The European Trade Commissioner Karel De Gucht has warned that there will be no free trade agreement between the EU and US without the controversial investor-state dispute settlement (ISDS) clause.
Speaking to Reuters in Rome, De Gucht – who is to leave his position shortly – said, in reference to the clause's biggest European objector, Germany: "They should realise there will be no TTIP without an ISDS," adding that neither side would be able to insist on investor protection clauses in other agreements if they didn't include it in the Transatlantic Trade and Investor Partnership (TTIP)."
ISDS is an instrument of public international law that grants a foreign investor the right to initiate dispute settlement proceedings against a foreign government. It is commonly included in free trade agreements but has been thrust to the fore of TTIP negotiations after officials and campaigners raised fears that it could leave local level policymakers vulnerable to libel proceedings from US investors, should local laws interfere with their ability to turn a profit.
De Gucht removed the clause from negotiations earlier this year following German opposition. It was put up for a public consultation which attracted more than 150,000 submissions from across the EU. The results of the consultation have not yet been released, but it would seem that De Gucht is confident they will not derail proceedings.
At the end of September, the preferred choice to succeed De Gucht in the commission, Cecelia Malmström, was grilled on her views on TTIP and ISDS, in particular, as part of her European Parliamentary hearing. She did not rule out the removal of ISDS from negotiations altogether.
She said: "Whether ISDS will stay in TTIP, I don't know it is too early to say. If we had an international court to deal with ISDS that would be ideal, but we are not there yet."
Speaking to IBTimes UK ahead of a meeting of MPs, MEPs and Lords today (16 October) to discuss TTIP, the Labour MP for Swansea West Geraint Davies said he was not opposed to ISDS in theory, but only if the details under which it was operated were fully public and agreed upon in a democratic manner.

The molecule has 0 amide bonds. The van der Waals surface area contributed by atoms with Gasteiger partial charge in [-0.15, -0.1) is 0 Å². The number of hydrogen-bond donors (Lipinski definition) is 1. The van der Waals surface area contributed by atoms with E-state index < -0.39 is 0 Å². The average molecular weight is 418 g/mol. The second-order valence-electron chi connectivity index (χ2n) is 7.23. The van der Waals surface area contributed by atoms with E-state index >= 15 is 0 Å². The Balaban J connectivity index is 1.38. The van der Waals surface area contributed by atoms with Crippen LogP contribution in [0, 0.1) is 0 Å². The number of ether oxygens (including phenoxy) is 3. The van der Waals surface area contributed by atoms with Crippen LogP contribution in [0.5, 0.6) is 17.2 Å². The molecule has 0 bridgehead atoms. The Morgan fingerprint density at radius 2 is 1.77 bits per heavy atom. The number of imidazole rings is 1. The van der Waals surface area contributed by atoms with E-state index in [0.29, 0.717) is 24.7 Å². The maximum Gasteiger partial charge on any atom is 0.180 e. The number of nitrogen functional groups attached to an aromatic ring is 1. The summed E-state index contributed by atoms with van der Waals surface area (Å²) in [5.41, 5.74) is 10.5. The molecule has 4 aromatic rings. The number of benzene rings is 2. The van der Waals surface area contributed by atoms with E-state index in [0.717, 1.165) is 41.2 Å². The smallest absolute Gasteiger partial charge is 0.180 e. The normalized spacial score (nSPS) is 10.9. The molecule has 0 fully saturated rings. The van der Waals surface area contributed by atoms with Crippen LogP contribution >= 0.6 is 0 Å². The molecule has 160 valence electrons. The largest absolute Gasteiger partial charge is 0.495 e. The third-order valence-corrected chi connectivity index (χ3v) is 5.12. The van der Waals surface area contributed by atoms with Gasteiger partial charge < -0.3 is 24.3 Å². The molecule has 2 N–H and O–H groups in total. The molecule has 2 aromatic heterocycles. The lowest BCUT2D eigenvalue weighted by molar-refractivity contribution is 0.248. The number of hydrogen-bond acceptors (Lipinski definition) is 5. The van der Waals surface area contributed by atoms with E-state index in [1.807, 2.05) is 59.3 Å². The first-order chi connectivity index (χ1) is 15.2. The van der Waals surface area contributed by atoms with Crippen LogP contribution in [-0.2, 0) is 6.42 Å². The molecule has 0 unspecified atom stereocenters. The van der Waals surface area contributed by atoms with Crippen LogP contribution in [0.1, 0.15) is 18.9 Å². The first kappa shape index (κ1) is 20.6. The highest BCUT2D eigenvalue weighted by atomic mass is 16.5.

He said: "We need to make sure we're not railroaded by these behind the scenes deals that undermine the position of governments in the future, so you've to deliver democracy in terms of protecting consumer and worker rights. The bounds between private and nationalised industry could be fundamentally distorted by TTIP."
Campaigners have long protested against the clause, saying it opens the door for private corporations to hold governments to ransom over profit losses.
Len McCluskey, the Secretary General of Unite, the trade union, told IBTimes UK: "Karel De Gucht has confirmed that ISDS, the mechanism that allows corporations to sue national governments for billions, is at the very heart of these talks. This underlines the fact that this secretive deal is a massive danger to our NHS, and threatens to make the Tory's sell-off irreversible.
"De Gucht has also conceded that the door is open for Cameron to exempt the NHS from TTIP. David Cameron must act now. He must respond to the groundswell of public opposition and veto health care from these talks.
"In Britain political parties from across the spectrum oppose the inclusion of healthcare in this deal – David Cameron's coalition government stands alone and the reasons they offer for defending the indefensible are becoming ever more feeble."
Speaking earlier this Autumn on ISDS inclusion in the EU-Canada free trade deal (Ceta), Nick Dearden, director of the World Development Movement, said: "The Ceta trade deal grants multinational companies the power to challenge any government decision they don't like. Not only does it strike a body-blow to democracy, but it could also cost UK taxpayers billions of pounds if corporate legal cases against the government are successful. And it is being pushed through without any opportunity for public debate. We call on the European Parliament to reject this appalling deal."
Supporters of TTIP say it could unlock billions of dollars each year for both parties, by removing the few remaining trade tariffs and by harmonising regulation and working conditions.